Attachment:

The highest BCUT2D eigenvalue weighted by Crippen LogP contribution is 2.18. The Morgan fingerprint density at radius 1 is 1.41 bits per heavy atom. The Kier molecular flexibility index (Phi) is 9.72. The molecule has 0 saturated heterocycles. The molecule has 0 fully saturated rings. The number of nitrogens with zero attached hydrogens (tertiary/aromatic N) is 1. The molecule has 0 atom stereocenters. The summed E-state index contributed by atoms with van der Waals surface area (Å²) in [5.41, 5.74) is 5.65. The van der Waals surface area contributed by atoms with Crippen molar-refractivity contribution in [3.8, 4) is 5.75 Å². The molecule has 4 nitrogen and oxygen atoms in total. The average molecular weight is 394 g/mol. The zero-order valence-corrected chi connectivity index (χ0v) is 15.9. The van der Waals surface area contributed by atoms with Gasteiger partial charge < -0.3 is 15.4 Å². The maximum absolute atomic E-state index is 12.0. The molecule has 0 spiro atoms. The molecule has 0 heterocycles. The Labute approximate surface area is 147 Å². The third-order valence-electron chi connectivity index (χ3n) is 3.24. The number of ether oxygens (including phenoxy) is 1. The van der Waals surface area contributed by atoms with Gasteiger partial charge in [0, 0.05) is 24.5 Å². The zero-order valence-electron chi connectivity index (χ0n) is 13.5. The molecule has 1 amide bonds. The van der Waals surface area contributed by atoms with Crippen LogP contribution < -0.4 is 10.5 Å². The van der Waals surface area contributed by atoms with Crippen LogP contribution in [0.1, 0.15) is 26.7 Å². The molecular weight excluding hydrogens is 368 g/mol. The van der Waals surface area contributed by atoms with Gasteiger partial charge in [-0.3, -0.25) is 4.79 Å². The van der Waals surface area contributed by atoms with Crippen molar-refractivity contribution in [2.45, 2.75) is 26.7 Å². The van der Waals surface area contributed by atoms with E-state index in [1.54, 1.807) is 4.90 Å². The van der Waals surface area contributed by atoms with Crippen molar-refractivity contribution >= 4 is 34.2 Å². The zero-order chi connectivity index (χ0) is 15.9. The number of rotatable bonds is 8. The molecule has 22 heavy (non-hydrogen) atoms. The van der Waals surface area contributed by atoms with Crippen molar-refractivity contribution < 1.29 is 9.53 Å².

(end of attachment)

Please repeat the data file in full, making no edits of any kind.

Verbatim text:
The highest BCUT2D eigenvalue weighted by Crippen LogP contribution is 2.18. The Morgan fingerprint density at radius 1 is 1.41 bits per heavy atom. The Kier molecular flexibility index (Phi) is 9.72. The molecule has 0 saturated heterocycles. The molecule has 0 fully saturated rings. The number of nitrogens with zero attached hydrogens (tertiary/aromatic N) is 1. The molecule has 0 atom stereocenters. The summed E-state index contributed by atoms with van der Waals surface area (Å²) in [5.41, 5.74) is 5.65. The van der Waals surface area contributed by atoms with Crippen molar-refractivity contribution in [3.8, 4) is 5.75 Å². The molecule has 4 nitrogen and oxygen atoms in total. The average molecular weight is 394 g/mol. The zero-order valence-corrected chi connectivity index (χ0v) is 15.9. The van der Waals surface area contributed by atoms with Gasteiger partial charge < -0.3 is 15.4 Å². The maximum absolute atomic E-state index is 12.0. The molecule has 0 spiro atoms. The molecule has 0 heterocycles. The Labute approximate surface area is 147 Å². The third-order valence-electron chi connectivity index (χ3n) is 3.24. The number of ether oxygens (including phenoxy) is 1. The van der Waals surface area contributed by atoms with Gasteiger partial charge in [0, 0.05) is 24.5 Å². The zero-order valence-electron chi connectivity index (χ0n) is 13.5. The molecule has 1 amide bonds. The van der Waals surface area contributed by atoms with Crippen LogP contribution < -0.4 is 10.5 Å². The van der Waals surface area contributed by atoms with Crippen LogP contribution in [0.1, 0.15) is 26.7 Å². The molecular weight excluding hydrogens is 368 g/mol. The van der Waals surface area contributed by atoms with Gasteiger partial charge in [-0.3, -0.25) is 4.79 Å². The van der Waals surface area contributed by atoms with Crippen molar-refractivity contribution in [2.45, 2.75) is 26.7 Å². The van der Waals surface area contributed by atoms with E-state index in [1.54, 1.807) is 4.90 Å². The van der Waals surface area contributed by atoms with Crippen molar-refractivity contribution >= 4 is 34.2 Å². The zero-order chi connectivity index (χ0) is 15.9. The number of rotatable bonds is 8. The molecule has 22 heavy (non-hydrogen) atoms. The van der Waals surface area contributed by atoms with Crippen molar-refractivity contribution < 1.29 is 9.53 Å².